Submitted to: Meeting Abstract
Publication Type: Abstract Only
Publication Acceptance Date: 8/2/2007
Publication Date: 8/16/2007
Citation: Bell, D.J., Drummond, F.A., Rowland, L.J. 2007. Use of est-pcr markers to answer the question: does genetic relationship matter in crosses between lowbush blueberry clones?. Meeting Abstract.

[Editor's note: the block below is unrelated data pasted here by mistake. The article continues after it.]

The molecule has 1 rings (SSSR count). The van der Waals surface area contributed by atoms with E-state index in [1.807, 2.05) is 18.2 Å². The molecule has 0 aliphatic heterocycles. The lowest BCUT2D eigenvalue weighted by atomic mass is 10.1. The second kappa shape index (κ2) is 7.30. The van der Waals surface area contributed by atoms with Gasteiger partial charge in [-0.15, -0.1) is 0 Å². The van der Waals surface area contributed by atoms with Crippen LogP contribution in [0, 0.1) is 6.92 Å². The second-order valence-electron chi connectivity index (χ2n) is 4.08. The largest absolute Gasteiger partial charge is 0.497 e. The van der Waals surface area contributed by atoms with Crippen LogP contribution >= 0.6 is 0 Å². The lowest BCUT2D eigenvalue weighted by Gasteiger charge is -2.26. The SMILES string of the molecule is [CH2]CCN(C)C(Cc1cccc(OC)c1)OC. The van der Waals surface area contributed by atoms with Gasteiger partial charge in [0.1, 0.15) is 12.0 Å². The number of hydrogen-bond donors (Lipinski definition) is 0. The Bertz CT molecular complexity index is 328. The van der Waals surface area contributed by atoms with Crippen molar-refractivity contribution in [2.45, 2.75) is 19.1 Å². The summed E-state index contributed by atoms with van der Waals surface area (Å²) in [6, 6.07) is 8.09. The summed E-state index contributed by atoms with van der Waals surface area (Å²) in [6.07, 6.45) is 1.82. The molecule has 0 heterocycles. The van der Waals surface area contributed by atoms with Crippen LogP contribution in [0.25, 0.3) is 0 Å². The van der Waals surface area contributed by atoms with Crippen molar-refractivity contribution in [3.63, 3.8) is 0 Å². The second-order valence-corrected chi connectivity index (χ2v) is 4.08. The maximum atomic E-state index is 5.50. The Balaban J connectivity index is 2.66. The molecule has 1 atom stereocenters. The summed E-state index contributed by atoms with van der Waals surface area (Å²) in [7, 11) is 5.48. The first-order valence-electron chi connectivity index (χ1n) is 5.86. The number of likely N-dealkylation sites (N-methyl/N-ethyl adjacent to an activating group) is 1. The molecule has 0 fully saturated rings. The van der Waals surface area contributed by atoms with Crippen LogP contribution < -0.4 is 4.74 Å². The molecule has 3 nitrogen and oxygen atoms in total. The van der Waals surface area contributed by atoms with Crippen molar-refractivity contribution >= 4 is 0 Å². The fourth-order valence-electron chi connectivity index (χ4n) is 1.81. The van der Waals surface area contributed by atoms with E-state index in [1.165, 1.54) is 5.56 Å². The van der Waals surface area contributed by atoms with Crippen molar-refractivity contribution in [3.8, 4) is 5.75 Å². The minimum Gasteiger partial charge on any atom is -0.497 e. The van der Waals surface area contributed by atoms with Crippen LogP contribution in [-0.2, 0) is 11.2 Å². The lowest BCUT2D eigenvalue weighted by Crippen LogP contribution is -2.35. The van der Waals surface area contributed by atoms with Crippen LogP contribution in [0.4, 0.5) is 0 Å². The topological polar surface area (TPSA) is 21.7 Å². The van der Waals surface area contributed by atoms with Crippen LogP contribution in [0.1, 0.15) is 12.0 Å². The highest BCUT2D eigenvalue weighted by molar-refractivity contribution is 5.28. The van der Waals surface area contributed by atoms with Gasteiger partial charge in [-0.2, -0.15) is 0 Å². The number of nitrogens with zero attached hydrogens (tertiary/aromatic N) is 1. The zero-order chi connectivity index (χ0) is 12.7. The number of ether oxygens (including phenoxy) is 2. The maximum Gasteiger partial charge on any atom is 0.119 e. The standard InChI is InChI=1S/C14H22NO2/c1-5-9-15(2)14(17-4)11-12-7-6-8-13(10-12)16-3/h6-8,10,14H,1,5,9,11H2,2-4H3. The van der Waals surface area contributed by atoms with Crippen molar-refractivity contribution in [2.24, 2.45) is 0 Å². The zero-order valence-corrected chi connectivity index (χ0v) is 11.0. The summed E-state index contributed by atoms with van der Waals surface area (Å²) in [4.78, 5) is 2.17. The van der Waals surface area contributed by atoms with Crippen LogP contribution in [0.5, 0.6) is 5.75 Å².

Technical Abstract: Lowbush blueberry (Vaccinium angustifolium Ait.) is a tetraploid hybrid (2n = 4x = 48) and is an economically important fruit crop of the northeast regions of North America. It is cultivated from wild stands and requires bees for pollination. The overall variation among individuals is very high with adjacent individuals which are referred to as clones showing as much as 12-15 fold differences in berry yield. The species is generally viewed as self-incompatible but this varies. Little is known quantitatively of the reproductive system or the genetic basis for these differences. The genetic structure of individuals within a field is completely unknown. Further significant advancements in management by conventional techniques are likely limited because of this lack of fundamental knowledge of the reproductive system, precluding further improvements in yield by bee management or filling in fields with high yielding clones. Overall, the goals of this research are: 1) to show that EST-PCR (Expressed Sequence Tag-Polymerase Chain Reaction) markers developed for highbush blueberry can be used reliably in lowbush blueberry as a genetic fingerprint and to estimate levels of genetic similarity between lowbush clones, 2) to use these markers to describe genetic structure within a field(s) and 3) to use this genetic relationship data to interpret yields from crosses based on genetic similarity differences. Specifically, one of the hypotheses being tested is that, since observed selfing rates are lower than outcrossing rates, nearer related individuals should be less productive when crossed together than more unrelated individuals, possibly due to a combination of a pre-zygotic incompatibility system and/or post-zygotic inbreeding depression. Here we report preliminary results on testing the utility of EST-PCR markers (developed from highbush blueberry) in reliably characterizing lowbush structure. Genomic DNA was extracted from 10 individuals and PCR amplification products were scored as dominant markers (present/absent). Using 23 EST-PCR developed primers, 64 polymorphic bands were scored. The average number of bands per primer was 3.9. Using a Sahn clustering algorithm in NTSYS (v. 2.2), 2 groups of 5 closely growing clones, each separated by 2 km in a commercial field, clustered together. The clustering of the 2 groups was found to be strong (Mantel t-test, r=0.912). Levels of genetic similarity ranged from 0.22-0.71. An analysis of molecular variance (AMOVA) showed the majority of variability (85.11%, p=0.0064) to be within groups which tends to indicate a largely outcrossing species. These molecular techniques should prove very powerful in giving insight into the structure of these wild populations as well as shed light on the complex reproductive system and what factors drive yield.